"to which the Green Movement has penetrated key sectors of Iranian society"
"It has been accurately reported that leaders are
responding to and being led by society"

In fact, I think the divides that have been created in this very "society", and the way the movement in Iran addresses these very deep, very real and very threatening divisions will - in part - define the future of the movement.

Pedestrian / January 29, 2010 4:09 AM

pedestrian

There are many nations containing a wide range of different parts of society - despite their political, cultural and religous beliefs.
The point is - you think there are no common aims/ goals with adhesive force - to assemble the majority of the iranians behind them ?

gunni / January 29, 2010 5:44 PM

Does the movement necessarily need to capture 100% of "society" on board? A majority is sufficient - technically, 51%. The point is how to sustain the mobilization of that majority into a powerfully-organized and unified force that can drive the current tension to a tipping point that paves the way for "transition to democracy."

It seems evident that no one has a roadmap for getting to that point.

Amir / January 30, 2010 12:06 AM

It seems evident that Iranian community outside Iran extremely overestimates the number of Iranians who are "for" change - be it just a change of election laws or the system all together - and, at the same time optimistically presumes that those who are for it, are more on the "complete change" side when a good number who associate themselves with the movement are only demanding small changes within the system.

But I agree mobilization is the key, no matter what the numbers.

Pedestrian / January 30, 2010 12:41 AM

Not quite certain when Mr. Hashemi has drafted the article. We are at a different moment than when certain fundamentalists were calling for the arrest and even execution of the reform leaders. EVERYTHING CHANGED SINCE THE EVENTS OF 'AHURA.' Yes, in its immediate aftermath the ultra conservatives made a lot of threats. But soon many, even among the reform leaders, especially Mr. Khatami, began to find 'the middle' by attacking the extremists of the left and the right. The recognition by all that after the Ashura uprising, which lead to violent clashes in the streets, we reached a 'turning point,' has caused a thaw in relation also with the Supreme Leader. Even Karroubi has now tacitly acknowledged that Ahmadinegad, while not legitimately elected, is the de facto President of the country, and as such, responsible towards the people. Many believe that the shift towards a 'middle' began with Mr. Mousavi's #17 statement, which calls for minimum demands, and does not renew the debate on the nature of the last election but, instead, looks ahead to institutional safeguards in subsequent elections. Would it be too far fetched to state that when the people really take matters into their own hands, that is, when everyone begins to sense the coming of a REVOLUTION, that's precisely when we start to see political shifts in alliances? Isn't that why, suddenly, Mr. Rafsanjani has reemrged as 'the' deal-maker par excellence?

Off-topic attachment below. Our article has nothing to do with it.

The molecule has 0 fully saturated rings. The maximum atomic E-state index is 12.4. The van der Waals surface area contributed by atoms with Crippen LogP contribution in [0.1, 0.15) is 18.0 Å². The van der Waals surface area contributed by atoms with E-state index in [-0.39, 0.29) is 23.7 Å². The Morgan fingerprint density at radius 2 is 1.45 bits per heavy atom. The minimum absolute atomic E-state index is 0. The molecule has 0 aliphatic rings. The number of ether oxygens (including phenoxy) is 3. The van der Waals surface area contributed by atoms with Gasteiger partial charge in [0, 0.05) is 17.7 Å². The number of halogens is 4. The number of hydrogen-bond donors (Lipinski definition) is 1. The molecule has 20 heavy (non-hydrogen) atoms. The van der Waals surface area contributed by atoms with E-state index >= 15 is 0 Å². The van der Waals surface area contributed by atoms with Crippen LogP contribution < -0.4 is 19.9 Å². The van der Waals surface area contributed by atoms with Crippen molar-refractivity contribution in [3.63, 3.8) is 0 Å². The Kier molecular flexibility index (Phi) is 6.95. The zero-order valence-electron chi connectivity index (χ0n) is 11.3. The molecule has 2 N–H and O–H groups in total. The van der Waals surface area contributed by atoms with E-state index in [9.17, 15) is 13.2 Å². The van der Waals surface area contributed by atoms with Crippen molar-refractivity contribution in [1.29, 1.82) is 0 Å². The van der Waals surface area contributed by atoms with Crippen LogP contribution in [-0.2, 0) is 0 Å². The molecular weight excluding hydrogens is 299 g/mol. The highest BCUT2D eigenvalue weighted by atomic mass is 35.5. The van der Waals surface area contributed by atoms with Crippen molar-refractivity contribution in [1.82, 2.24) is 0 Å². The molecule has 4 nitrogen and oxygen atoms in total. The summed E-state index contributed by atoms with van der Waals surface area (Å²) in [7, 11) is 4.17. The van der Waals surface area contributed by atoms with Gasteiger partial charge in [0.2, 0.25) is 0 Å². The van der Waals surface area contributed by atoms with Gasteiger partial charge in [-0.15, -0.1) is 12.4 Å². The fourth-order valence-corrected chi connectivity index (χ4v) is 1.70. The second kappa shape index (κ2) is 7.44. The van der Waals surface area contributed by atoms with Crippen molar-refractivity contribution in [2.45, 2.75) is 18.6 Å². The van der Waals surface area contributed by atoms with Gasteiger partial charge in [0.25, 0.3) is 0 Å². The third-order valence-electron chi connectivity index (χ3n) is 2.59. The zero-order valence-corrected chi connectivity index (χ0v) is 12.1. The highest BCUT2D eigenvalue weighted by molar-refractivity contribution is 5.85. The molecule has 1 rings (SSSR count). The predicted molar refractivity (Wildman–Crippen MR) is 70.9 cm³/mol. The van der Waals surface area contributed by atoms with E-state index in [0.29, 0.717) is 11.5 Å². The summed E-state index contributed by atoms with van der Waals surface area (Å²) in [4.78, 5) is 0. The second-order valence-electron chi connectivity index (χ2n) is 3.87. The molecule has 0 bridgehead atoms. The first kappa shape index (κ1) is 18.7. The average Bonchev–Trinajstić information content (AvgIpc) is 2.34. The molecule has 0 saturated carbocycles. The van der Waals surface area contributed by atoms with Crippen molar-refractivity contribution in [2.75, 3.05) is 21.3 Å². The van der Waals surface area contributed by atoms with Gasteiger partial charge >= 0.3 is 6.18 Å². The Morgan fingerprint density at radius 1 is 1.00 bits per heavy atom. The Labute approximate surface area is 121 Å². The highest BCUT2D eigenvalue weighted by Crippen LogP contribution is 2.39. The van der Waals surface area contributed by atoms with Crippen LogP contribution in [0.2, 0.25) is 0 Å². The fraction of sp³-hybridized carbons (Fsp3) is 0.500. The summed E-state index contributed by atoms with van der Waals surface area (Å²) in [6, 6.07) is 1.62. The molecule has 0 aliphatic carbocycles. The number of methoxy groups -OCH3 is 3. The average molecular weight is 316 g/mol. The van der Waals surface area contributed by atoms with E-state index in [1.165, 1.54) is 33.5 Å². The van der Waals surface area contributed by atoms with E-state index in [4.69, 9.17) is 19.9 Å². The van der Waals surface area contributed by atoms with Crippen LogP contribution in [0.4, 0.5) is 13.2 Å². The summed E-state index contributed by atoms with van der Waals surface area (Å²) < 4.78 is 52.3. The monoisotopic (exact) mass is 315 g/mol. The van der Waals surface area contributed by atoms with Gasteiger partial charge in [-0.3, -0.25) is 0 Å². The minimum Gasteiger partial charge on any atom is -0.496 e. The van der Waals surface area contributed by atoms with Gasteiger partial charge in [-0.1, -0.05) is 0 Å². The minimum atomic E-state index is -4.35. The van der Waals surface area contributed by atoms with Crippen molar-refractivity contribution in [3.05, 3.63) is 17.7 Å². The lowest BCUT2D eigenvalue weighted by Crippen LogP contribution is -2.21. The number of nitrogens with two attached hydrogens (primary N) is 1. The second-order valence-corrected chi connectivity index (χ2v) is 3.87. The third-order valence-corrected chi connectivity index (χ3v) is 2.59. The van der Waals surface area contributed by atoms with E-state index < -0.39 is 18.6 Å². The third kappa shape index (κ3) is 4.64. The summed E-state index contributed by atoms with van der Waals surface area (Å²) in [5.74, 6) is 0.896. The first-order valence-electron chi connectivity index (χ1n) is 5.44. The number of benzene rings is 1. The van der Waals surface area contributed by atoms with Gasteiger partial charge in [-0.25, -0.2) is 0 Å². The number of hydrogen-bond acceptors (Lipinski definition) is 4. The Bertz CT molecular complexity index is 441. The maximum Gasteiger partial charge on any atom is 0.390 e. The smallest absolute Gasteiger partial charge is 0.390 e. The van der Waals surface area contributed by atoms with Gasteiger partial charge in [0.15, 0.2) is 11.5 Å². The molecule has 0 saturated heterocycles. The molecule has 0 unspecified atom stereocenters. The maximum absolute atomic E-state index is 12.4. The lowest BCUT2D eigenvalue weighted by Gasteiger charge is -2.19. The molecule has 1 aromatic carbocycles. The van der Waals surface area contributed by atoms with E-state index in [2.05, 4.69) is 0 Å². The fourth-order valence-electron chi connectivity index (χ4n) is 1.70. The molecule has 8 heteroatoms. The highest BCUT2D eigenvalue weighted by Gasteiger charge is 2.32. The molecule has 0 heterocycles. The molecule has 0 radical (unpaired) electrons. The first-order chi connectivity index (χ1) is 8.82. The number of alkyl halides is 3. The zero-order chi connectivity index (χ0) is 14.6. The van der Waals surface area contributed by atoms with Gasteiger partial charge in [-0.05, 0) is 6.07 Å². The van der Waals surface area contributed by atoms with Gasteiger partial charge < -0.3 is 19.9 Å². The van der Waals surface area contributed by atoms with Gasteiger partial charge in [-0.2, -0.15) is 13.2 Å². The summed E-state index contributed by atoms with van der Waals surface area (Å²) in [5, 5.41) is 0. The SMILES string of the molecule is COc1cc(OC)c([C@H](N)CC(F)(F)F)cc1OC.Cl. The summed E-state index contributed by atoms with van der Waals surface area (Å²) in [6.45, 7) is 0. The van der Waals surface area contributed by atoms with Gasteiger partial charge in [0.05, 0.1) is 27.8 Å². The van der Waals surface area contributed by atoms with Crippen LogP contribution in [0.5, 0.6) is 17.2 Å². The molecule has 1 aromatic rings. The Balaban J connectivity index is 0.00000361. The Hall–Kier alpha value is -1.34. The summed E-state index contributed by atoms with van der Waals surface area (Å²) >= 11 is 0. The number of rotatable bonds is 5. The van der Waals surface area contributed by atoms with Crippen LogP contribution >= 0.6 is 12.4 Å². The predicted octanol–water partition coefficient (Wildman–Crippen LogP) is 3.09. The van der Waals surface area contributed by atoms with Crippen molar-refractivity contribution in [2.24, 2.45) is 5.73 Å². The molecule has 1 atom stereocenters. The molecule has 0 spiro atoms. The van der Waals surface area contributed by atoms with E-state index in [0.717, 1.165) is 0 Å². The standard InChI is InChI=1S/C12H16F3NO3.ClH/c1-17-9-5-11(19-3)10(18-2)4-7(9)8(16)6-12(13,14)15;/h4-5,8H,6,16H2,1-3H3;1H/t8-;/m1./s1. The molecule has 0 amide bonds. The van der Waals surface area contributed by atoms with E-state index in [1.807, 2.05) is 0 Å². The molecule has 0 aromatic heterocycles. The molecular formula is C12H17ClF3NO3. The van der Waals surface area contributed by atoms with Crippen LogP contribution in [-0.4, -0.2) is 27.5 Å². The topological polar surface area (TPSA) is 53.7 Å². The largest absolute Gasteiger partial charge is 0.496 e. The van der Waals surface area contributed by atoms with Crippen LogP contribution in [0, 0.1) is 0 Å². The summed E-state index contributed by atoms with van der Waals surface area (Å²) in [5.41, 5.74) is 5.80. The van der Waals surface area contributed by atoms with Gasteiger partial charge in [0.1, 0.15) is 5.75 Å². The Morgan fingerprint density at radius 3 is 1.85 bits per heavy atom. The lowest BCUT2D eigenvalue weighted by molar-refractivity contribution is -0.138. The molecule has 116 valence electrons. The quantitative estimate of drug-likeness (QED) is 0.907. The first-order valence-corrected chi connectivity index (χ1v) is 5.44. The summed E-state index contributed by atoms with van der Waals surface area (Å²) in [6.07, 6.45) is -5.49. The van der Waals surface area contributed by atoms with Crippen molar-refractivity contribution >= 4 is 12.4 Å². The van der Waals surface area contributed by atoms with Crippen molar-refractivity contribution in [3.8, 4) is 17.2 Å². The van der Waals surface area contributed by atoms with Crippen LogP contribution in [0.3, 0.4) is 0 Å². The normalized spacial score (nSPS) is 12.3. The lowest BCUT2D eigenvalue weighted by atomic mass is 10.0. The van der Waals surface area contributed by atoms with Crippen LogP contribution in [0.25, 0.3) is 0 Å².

It is above all those who have acted as super revolutionaries that hate see Iran undergo a democratic revolution, even as they brand it 'counter-revolution.' All eyes are now on the upcoming anniversary of 1979 Revolution.

ALI JAVAHERIAN / January 30, 2010 3:33 AM

Pedestrian-

I went to Iran due to death in my wife's family and I had a chance to take a survey of my own. You are wrong. Very very very wrong.Peaple want change as in REGIME CHANGE.The average Iranian has nothing to look forward to in life.What can a backward barbaric system of government offer them and their families? People don't believe Mousavi either since he is pro Islamic Republic.It does not take a genius to figure out this government is beyond reform.It is too murderous, corrupt and especially backward looking for the 21st century.You can not make a simple plan without having to bribe someone.Life is increasingly coming to a stand still economically.
It is quite apparent the people out in the streets represent all segments of society and that alone made me a believer this regime is on its way out.What has remained for these murderers as a support base are those directly involved due to financial gains and ties.People hate the religious community.I am confident by my own observation, if people play it right this regime is history within a year at the most.However, outside support is essential. The more people are put to death publically, the more threats heard from their public figures and the more their outside supporters such as some on Frontline try to scare off people from taking action against this truly barbaric regime, the more I personally gain in confidence that we are on the right track and victory is at hand.Islamic Republic has one destiny and that is the garbage of history where it truly belongs.